Lead: In one of its earliest forms, the facsimile, known today as the FAX, was an experimental newspaper, delivered by high frequency radio broadcasts.

Intro.: A Moment in Time with Dan Roberts.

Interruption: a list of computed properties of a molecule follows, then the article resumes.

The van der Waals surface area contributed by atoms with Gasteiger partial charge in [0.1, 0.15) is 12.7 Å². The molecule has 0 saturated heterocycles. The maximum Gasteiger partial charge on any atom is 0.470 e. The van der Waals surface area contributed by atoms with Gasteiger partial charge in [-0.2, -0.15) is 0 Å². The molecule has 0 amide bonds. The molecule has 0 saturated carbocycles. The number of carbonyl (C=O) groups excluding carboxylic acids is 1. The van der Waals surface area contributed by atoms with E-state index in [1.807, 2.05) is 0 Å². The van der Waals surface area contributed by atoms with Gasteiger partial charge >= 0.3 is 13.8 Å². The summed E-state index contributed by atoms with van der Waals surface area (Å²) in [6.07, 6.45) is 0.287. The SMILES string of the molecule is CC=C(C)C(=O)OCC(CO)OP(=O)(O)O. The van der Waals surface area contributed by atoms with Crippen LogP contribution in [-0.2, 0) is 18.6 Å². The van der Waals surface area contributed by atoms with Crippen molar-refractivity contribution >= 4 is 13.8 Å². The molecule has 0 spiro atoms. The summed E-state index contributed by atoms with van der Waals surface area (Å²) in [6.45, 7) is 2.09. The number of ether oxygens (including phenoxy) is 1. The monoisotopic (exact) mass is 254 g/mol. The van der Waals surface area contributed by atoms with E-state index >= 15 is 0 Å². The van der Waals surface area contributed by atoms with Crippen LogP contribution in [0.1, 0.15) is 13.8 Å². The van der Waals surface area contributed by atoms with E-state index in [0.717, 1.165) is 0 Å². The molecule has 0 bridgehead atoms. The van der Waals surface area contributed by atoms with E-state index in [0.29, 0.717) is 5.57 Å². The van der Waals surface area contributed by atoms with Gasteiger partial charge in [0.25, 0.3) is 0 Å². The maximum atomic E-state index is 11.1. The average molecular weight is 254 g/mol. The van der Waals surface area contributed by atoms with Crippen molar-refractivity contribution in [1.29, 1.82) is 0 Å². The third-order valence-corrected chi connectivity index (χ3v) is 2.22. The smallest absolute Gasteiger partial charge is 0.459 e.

Content: By the 1920s radio transmission of newspaper photos was a regular part of print journalism, but the process was of restricted value because it made use of expensive photographic paper that had to be chemically developed. One inventor, a transplanted Brit, William George Harold Finch, wanted to take the idea a step further. He developed a process that used radio waves to transmit written words and pictures to a home receiver similar to an AM radio. The printer was very slow and produced results that were rather crude by current standards, but the idea was so intriguing that several big-city newspaper papers, such as the St. Louis Times-Dispatch, began experimenting with Finch’s equipment and that of his rival John Hogan. Perhaps this was a defensive tactic. Newspapers were a print medium and their publishers had convinced themselves that radio and its infant cousin television, were too transitory to be satisfactory. They believed that people wanted their news in tangible form.


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